In my recent post about interviewing, I advised not to speak negatively about yourself or your teaching. Interviewers know there is no such thing as perfection, but we want to get a sense of what contributions you might bring to the job. Sharing negative experiences can spark your interviewer's imagination in unpredictable and detrimental ways. But what if you are expressly asked about an area of weakness or something else that veers toward the negative? Here are some suggestions for responding to questions that open a potentially negative can of worms, without getting negative about yourself or your teaching. Hint: ...

Getting a job requires you to be both principled and strategic. There is a fine line between being appropriately honest, and well, shooting yourself in the foot.

In a demo lesson for a teaching position, make sure to create opportunities for students to think critically. This may sound obvious, but it can be difficult to maintain that space when you don't know the students and you're working in such a high pressure situation. For the members of the hiring committee I was on recently, this became a crucial factor in our decision. Here are some suggestions for making sure the students are doing higher order thinking in a demo lesson.

Be specific. Know examples of your work. Be articulate. Ariel Sacks gives tips for teachers going through job interviews.

In my previous post, I discussed the debate around whether to teach whole class novels. In the field, this conversation can get quite polarized, but we shouldn't be limited to this either/or scenario. As a profession we can do better than a decades old stalemate. I believe we must revolutionize, not drop, the whole class novel. The five strategies below are steps toward that end.

The debate around the use of novels in English classes of all age groups is at least twenty years old, but it remains unresolved, continually bubbling up in blog posts and conversations among a wide range of concerned educators: what do we do about the whole class novel? In this post, I analyze the state of current teaching trends with regard to novels, and offer two propositions for moving the debate forward.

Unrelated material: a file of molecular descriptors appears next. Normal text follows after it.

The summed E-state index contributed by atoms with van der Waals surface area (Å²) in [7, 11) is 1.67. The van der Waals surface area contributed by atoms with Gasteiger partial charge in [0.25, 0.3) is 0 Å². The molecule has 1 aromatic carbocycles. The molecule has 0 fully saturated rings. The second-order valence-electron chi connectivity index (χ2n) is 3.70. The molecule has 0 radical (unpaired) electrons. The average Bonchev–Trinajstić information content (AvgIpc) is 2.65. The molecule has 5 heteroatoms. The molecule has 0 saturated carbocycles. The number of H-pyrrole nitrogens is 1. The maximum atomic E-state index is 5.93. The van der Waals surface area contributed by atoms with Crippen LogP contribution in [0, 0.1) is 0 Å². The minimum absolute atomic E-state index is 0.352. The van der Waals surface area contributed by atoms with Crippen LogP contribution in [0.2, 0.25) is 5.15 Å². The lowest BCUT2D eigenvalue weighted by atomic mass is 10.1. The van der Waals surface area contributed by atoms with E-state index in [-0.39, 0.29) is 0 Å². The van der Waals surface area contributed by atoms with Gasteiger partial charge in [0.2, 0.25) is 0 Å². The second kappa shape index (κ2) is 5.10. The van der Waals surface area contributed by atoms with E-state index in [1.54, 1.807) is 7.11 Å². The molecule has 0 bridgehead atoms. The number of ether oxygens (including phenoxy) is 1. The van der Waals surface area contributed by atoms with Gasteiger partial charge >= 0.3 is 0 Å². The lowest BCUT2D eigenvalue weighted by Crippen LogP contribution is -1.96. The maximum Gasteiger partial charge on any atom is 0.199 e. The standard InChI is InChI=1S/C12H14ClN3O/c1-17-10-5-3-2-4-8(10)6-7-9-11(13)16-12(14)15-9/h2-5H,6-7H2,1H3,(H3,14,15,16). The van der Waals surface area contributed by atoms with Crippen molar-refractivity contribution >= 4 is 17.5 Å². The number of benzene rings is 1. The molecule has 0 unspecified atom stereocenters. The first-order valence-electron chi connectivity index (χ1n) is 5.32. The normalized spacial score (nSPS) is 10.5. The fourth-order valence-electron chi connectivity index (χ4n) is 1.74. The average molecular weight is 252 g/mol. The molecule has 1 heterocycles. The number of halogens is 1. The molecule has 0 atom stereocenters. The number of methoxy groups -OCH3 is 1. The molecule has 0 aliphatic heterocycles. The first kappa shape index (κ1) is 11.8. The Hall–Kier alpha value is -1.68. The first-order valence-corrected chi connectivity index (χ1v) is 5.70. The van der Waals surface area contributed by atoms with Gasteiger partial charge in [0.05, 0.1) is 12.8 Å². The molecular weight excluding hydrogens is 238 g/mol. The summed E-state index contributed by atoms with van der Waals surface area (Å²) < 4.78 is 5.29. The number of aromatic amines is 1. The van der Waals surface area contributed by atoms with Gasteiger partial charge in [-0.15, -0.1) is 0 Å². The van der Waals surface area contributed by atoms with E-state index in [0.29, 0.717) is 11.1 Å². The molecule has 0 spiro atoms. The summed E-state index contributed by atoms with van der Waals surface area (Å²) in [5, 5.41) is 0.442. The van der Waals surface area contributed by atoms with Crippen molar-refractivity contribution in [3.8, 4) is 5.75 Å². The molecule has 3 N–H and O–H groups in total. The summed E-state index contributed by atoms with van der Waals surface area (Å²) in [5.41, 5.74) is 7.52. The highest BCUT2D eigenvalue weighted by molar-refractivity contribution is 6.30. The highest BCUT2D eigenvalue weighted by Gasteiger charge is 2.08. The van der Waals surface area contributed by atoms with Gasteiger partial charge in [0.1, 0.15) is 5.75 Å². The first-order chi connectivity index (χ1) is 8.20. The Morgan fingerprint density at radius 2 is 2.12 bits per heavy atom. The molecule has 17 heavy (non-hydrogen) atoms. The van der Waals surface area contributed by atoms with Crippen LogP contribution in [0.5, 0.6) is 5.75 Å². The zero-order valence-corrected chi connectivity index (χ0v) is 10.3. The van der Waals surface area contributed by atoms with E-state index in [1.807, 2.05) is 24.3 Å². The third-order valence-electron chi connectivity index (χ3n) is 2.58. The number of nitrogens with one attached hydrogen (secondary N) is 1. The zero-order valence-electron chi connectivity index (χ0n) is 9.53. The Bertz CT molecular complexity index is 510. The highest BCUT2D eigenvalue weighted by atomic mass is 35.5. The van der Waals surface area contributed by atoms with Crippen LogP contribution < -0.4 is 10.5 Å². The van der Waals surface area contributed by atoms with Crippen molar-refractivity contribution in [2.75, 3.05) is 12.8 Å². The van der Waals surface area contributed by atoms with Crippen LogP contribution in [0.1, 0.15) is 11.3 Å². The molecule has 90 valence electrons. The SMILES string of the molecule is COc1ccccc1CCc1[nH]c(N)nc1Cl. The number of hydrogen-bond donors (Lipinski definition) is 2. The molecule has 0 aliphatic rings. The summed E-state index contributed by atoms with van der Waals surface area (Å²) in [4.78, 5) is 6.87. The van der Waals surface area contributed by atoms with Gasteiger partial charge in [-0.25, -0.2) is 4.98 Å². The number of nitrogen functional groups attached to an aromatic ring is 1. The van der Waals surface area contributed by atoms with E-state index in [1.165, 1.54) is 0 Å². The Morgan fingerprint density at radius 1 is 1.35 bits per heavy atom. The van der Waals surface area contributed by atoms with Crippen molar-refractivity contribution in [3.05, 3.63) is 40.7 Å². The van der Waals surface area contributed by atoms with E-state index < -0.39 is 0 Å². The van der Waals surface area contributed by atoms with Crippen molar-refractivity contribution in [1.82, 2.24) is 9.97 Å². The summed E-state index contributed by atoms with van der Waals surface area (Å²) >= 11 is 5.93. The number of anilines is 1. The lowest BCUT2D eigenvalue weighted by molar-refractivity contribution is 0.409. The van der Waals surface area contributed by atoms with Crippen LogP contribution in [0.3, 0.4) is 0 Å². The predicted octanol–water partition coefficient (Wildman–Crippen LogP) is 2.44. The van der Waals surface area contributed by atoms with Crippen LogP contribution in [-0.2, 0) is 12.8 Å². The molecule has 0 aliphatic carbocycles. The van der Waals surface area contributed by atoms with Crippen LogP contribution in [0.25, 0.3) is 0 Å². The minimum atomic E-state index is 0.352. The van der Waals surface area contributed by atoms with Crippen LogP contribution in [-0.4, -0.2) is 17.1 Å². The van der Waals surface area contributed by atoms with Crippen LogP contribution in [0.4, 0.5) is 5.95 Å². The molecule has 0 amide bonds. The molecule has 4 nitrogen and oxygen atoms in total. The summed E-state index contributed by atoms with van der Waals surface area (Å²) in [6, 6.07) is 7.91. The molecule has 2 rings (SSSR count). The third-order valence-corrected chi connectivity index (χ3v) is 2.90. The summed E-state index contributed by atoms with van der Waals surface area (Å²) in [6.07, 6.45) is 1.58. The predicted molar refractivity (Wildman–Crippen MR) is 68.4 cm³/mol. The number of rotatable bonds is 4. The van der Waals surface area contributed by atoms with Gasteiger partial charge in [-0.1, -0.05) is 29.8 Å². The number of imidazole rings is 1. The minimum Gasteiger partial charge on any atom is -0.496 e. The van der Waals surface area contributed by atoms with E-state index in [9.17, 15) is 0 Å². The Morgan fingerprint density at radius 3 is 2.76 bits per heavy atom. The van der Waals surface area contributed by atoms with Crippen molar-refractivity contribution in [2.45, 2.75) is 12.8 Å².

Educators and others who think about social issues--I can use some help: I got into a conversation with students in English class today about sexism, brought up by a pattern (out of the classroom, but among our students) of MS boys making critical comments about girls' bodies. In the course of an energized, basically positive conversation, some boys brought up that girls can be sexist, too. In a moment that I could have handled better, I argued against this, instead of probing further.

Many of our struggling readers did not grow up with a consistent reading ritual at home; instead, they were exposed to books mostly in school. What was that context like for them?

One of the most fundamental routines in an English or any literacy-based classroom is the practice of reading. So what do we do when we give students a reading task, but we see that real reading is not happening? I'm talking about those moments when it seems like we're stuck repeating directions, redirecting off task behavior, and even struggling to stay focused ourselves. Maybe it's just a wonky moment--or maybe it's time to step back, evaluate what's really going on, and change course.

"I know from personal experience (growing up Jewish in a non-Jewish community) that school around this time can feel isolating," writes Ariel Sacks.

The opinions expressed in Teaching for the Whole Story are strictly those of the author(s) and do not reflect the opinions or endorsement of Editorial Projects in Education, or any of its publications.

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